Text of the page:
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Radiation Oncology and Developmental Radiotherapeutics

PGY-1

The purpose of PGY-1 is to introduce the trainee to independent decision-making in clinical practice. The development of a mature physician-patient relationship, and acquired competence in primary technical skills across a broad range of medical practice, is required.

The rotations included in this year are radiation oncology (8 weeks), internal medicine (8 weeks), surgery (8 weeks), gyne-oncology (4 weeks), pediatrics (4 weeks), family medicine (4 weeks), radiology (4 weeks), palliative care (4 weeks), and elective (8 weeks).

PGY-1 year is not a rotating internship; it contains rotations more geared toward oncology and more likely to be beneficial for future oncologists. At the end of the year, residents will not be eligible for a general license in BC.

PGY2-5

PGY-2. Includes six months of approved resident training in internal medicine (that includes three months of training in Medical Oncology).

PGY-4. During the training in Radiation Oncology, an additional six months may be approved by the Program Director for training in clinical, basic science or research training relevant to the objectives of the specialty, and acceptable to the Director of the Residency program and to the Royal College.

PGY2-5. Three years of radiation oncology (36 months): BC Cancer Agency, Vancouver Clinic, and one to two months mandatory rotations in one of other 3 centers in Cancer Centers in BC (FVCC-Surrey (two months), CCSI-Kelowna (minimum one month) or VICC-Victoria (minimum one month).

  • site-specific rotations (eight weeks long: head and neck, gynecological oncology, lymphoma, breast, etc.)
  • weekly academic half day: didactic instruction in radiobiology, pathology, physics, radiology, principles and practice of oncology and radiation oncology treatment planning
  • annual formal practice radiotherapy planning examinations
  • support for annual attendance at Northwestern Radiobiology Course (Seattle, Edmonton, Vancouver)
  • presentation at national and international meetings encouraged
  • mid-rotation feedback sessions and end of rotation oral assessments
  • fall and spring exams for senior residents

Core Academic Activities

    Clinical Oncology
  • ACU
  • Bedside and individual tutorials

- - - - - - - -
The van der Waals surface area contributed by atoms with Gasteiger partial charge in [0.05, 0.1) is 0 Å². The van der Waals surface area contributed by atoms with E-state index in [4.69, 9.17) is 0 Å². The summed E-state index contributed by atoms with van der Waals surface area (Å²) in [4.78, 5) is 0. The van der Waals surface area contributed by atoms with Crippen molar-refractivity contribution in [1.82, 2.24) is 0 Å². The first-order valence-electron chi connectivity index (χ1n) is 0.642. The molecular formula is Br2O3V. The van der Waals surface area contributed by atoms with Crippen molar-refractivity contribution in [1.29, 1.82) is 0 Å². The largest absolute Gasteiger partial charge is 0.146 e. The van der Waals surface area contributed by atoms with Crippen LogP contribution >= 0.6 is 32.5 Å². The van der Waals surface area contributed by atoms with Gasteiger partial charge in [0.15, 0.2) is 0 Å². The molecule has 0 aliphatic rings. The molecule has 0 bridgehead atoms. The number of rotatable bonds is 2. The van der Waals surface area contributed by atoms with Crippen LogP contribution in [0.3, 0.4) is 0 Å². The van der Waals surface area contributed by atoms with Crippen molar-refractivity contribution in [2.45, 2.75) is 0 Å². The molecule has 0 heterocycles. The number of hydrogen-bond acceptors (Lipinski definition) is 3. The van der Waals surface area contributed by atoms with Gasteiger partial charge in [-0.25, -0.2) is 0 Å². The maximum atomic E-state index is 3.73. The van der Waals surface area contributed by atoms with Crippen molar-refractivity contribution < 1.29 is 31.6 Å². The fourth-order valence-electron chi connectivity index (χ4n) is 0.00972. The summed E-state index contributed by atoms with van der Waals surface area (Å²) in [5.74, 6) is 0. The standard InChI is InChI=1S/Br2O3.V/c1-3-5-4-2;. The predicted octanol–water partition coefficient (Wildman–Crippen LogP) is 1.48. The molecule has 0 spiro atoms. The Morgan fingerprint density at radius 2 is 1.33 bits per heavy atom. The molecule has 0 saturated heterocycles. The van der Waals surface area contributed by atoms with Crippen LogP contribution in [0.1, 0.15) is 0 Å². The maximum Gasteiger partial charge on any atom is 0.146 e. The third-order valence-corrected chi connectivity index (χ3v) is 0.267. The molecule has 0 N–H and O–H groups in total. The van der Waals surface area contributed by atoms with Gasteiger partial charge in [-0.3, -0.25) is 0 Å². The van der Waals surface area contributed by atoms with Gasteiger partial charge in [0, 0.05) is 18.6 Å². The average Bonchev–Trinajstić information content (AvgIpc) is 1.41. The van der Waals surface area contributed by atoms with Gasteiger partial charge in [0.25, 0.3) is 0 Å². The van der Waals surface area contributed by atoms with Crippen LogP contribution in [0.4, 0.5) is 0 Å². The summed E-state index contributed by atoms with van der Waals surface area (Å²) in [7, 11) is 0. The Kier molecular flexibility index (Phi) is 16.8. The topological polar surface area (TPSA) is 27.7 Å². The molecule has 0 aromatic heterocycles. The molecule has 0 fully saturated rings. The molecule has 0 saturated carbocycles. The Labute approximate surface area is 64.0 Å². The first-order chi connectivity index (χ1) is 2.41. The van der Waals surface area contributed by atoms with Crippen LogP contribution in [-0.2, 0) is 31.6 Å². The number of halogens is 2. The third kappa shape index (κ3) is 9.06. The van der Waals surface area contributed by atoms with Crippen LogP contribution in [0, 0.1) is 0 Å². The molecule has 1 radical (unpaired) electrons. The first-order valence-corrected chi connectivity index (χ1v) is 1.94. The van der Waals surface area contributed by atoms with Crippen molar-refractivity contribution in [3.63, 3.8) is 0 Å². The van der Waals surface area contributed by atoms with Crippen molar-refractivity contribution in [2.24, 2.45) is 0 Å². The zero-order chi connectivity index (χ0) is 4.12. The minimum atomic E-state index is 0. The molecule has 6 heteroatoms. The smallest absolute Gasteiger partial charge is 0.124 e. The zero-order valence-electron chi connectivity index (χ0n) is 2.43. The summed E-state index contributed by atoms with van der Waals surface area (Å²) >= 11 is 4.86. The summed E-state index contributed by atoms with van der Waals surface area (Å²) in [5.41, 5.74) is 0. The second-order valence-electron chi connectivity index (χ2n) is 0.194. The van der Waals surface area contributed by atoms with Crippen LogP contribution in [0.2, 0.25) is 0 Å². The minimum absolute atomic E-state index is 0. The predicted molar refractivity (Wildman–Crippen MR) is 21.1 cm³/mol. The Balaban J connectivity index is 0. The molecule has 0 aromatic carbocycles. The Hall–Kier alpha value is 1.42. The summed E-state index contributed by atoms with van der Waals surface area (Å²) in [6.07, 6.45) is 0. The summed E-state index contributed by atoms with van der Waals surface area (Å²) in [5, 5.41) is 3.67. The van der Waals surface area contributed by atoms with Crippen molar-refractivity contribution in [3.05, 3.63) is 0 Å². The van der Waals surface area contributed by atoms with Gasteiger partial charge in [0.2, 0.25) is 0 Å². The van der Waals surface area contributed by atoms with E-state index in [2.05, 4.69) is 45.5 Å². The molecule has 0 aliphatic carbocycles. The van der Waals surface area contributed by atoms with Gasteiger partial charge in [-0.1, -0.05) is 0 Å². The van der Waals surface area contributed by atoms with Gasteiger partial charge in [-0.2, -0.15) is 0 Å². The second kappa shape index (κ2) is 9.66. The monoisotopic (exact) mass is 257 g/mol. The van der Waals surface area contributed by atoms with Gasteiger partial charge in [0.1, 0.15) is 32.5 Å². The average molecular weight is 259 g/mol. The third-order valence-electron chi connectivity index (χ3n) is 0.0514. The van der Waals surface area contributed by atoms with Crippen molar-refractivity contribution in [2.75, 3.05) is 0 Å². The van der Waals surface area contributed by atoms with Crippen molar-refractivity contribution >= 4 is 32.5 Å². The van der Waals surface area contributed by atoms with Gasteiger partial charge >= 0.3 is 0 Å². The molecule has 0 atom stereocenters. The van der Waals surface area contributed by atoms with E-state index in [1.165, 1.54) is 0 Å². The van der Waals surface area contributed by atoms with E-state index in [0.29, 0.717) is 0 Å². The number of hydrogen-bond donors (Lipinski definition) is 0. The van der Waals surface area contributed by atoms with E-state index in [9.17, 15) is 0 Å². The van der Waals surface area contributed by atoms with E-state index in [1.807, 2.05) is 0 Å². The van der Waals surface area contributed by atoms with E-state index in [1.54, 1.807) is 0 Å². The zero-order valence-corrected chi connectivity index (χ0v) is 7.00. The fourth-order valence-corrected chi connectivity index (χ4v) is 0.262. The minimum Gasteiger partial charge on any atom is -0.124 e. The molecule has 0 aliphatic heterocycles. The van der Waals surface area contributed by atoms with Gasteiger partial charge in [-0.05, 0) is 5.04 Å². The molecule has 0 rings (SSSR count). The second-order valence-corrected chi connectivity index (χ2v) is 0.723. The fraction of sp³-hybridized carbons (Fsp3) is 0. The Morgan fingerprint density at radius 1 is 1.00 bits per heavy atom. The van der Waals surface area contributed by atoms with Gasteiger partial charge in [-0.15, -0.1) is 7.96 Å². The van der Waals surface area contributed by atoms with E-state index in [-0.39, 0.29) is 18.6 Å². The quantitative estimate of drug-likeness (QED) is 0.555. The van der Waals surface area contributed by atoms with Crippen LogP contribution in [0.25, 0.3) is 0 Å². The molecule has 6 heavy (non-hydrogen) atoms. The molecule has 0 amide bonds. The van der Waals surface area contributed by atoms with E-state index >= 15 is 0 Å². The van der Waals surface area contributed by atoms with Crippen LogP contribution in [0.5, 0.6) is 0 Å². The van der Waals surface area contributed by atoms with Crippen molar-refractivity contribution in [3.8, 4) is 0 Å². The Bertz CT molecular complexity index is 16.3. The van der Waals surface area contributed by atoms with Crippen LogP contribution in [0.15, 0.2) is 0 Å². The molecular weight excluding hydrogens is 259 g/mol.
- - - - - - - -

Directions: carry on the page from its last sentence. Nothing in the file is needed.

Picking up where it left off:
Treatment Planning (occurs in the contexts of):
  • individual rotations
  • treatment planning drills
    Radiobiology
  • introductory didactic lecture series
  • tutorials
  • seminar series
  • Northwestern Radiobiology Course (Seattle, Edmonton, Vancouver)
    Physics
  • physics course with weekly tutorials for PGY2 and PGY3
  • end of the course written and oral exams
  • seminars/problem-based series
    Pathology
  • case-based teaching with clinical and pathological input
    Radiology
  • introduction to normal and abnormal radiological anatomy
  • academic sessions
  • weekly seminars
    Other Programs
  • Facilitate General Surgery, Respirology, Otolaryngology, Medical Oncology, Pediatric/Hematology/Oncology/OBGyn and other programs.

Research

Residents' research is a small but important and integral part in the Residency Training in Radiation Oncology. While the residents in PGY2-4 will be encouraged and expected to carry out research projects, these activities must be balanced against many other academic and educational activities during their residency training.

Purpose of resident research:

  • To learn research methodology, importance of correct research question, choice and application of proper statistical methods, systematic approach to literature review.
  • To develop the ability to successfully present conducted research work in oral and written form.
  • To fulfill some of the Can Meds requirements in the overall program education:
    1. Collaboration: residents are expected to independently build a relationship with other professionals (scientists, radiation therapists, physicists, other physicians and colleagues) in order to complete their work.
    2. Management: residents will learn how to manage their time, staff and resources needed to complete the projects.
    3. Scholasticism: the research activities would help develop residents' scholarly abilities and foster professional curiosity
    4. Communication: clear communication of research findings (in written and oral form) will enhance residents communication abilities.

Residents are expected to produce a total of three projects during their residency training (PGY2-PGY4). The projects are expected to be presented at the Annual Residents Day in May/June of each year. Residents may be encouraged to send their research to other meetings. This should be at the discretion of the Program Director and the Residents Research Facilitator.

Every year we have a Residents' Day Award, where all the residents present their annual research projects. Every second year, there is a grant writing competition (Peter Poon Award). Residents are encouraged to present their research projects at national and international meetings.

Residents in good academic standing, with Program Director approval, may seek Radiation Oncology electives in other centres in Canada, the US or overseas. A six month block in research is available as well, and is again at the discretion of the Program Director. The BC Cancer Research Centre and the Genome Sequence Centre have tight collaboration with the Radiation Oncology Department and the entire BC Cancer Agency. Research activities are encouraged and supported by the Program Director, Department Head and Radiation Oncology staff.

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